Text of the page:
effect on their real incomes or their cost of living, and they need no compensation for it. Yet prices have risen, and a price index based on standard COGI or COLI procedures would recognize the fact. In such circumstances, though, compensation by such a COLI would not hold constant the level of living of homeowners whenever the rate of change of the price of housing is different from the rate of change of other prices. A COLI might still be useful as a price index in other contexts, and one might decide on other grounds not to treat homeowners differently from anyone else (or asset holders, for example), but the COLI would no longer be the correct cost-of-living index for homeowners.

Different problems arise when one seeks to compensate people for only part of their income. This issue arises most immediately for social security benefits. Many social security retirees have other income, in some cases substantially exceeding their social security benefits. When Congress legislated to protect these benefits, its intent was to protect the benefits themselves, not the total income of the recipients. It is not immediately obvious how to design a COLI for this purpose. In particular, one does not want an index that holds constant the standards of living of social security recipients supported by more than social security benefits. There are a number of possible approaches to this issue; perhaps the simplest is to define the COLI in terms of the costs of maintaining living standards for those who have no income other than social security benefits.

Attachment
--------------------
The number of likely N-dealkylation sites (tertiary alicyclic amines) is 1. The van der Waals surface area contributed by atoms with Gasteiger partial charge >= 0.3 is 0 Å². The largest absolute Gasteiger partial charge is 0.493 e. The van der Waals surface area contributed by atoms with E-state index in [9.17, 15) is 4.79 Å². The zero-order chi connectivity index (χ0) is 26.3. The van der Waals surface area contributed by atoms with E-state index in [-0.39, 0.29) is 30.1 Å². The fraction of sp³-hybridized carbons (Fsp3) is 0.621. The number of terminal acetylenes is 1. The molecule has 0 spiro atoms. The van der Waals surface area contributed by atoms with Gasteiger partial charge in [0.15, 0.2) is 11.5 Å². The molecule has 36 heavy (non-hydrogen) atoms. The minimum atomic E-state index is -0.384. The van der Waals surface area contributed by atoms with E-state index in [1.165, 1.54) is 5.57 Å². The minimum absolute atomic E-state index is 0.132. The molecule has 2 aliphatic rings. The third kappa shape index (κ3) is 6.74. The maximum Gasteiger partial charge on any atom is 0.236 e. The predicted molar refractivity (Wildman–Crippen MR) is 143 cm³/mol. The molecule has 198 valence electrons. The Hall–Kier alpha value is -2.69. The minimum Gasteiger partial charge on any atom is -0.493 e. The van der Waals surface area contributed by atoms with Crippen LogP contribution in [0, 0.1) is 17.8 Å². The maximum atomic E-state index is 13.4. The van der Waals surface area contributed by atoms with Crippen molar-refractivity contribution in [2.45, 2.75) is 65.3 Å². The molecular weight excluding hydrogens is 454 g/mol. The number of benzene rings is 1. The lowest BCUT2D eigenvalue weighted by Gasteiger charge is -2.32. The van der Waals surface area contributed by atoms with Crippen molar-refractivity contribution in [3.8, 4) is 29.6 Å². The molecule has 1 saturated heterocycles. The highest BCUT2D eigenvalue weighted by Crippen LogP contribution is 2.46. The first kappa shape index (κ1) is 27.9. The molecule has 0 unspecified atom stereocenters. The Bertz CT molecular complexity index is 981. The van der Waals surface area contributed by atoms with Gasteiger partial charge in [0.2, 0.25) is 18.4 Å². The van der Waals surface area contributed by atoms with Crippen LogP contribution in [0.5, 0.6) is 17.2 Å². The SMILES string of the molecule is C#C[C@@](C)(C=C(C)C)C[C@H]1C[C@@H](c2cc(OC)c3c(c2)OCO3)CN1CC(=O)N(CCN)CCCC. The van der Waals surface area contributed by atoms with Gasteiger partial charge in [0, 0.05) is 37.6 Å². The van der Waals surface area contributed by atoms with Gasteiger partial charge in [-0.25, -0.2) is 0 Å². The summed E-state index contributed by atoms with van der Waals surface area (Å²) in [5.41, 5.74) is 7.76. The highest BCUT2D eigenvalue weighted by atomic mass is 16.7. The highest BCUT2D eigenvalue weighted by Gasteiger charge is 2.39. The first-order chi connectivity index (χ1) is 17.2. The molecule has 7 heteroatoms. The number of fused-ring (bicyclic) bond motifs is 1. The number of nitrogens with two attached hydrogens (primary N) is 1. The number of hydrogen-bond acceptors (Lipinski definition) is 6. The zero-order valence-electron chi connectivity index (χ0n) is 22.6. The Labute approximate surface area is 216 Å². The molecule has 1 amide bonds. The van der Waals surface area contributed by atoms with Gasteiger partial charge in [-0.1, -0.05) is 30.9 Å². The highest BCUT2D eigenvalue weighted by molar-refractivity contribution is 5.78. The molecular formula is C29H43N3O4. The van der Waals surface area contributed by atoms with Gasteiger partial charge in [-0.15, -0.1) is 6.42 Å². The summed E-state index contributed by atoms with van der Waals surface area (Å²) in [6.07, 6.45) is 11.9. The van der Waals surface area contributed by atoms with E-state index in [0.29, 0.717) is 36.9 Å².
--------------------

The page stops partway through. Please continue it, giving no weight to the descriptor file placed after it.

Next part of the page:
It seems quite unlikely that it would be worthwhile in practice to try to design price indexes that deal with homeowners separately from renters, or separately for social security recipients with or without other income. Nevertheless, this discussion highlights the fact that, even in the area for which it seems best suited—compensation—the cost-of-living index is not as obvious a choice as at first appears.

Stocks and Flows

Both basket and cost-of-living indexes are constructed from purchases and prices of goods. As we discussed above, the definition of goods cannot be taken for granted in a world of quality change. One property of a good, which can be thought of as an aspect of quality, is the length of time it lasts. For many goods, it is reasonable to use the convenient fiction that consumption happens at the moment of purchase. But for long-lived items like automobiles or houses, consumption is typically spread over several or many years. When computing a price index, it makes no sense to add together prices of durable and nondurable goods. Thus, one must use not the purchase price but the consumption price. For nondurable goods, they are the same thing, but for durable goods they differ. For durables, one needs an estimate of the cost of consuming the good for the same length of time for which one is looking at the consumption of nondurable goods. This concept is known as user cost. If the costs of buying and selling (the transactions costs) are ignored, it is calculated by finding out how much it would cost for someone to buy the good, use it for a year (or whatever is the specified



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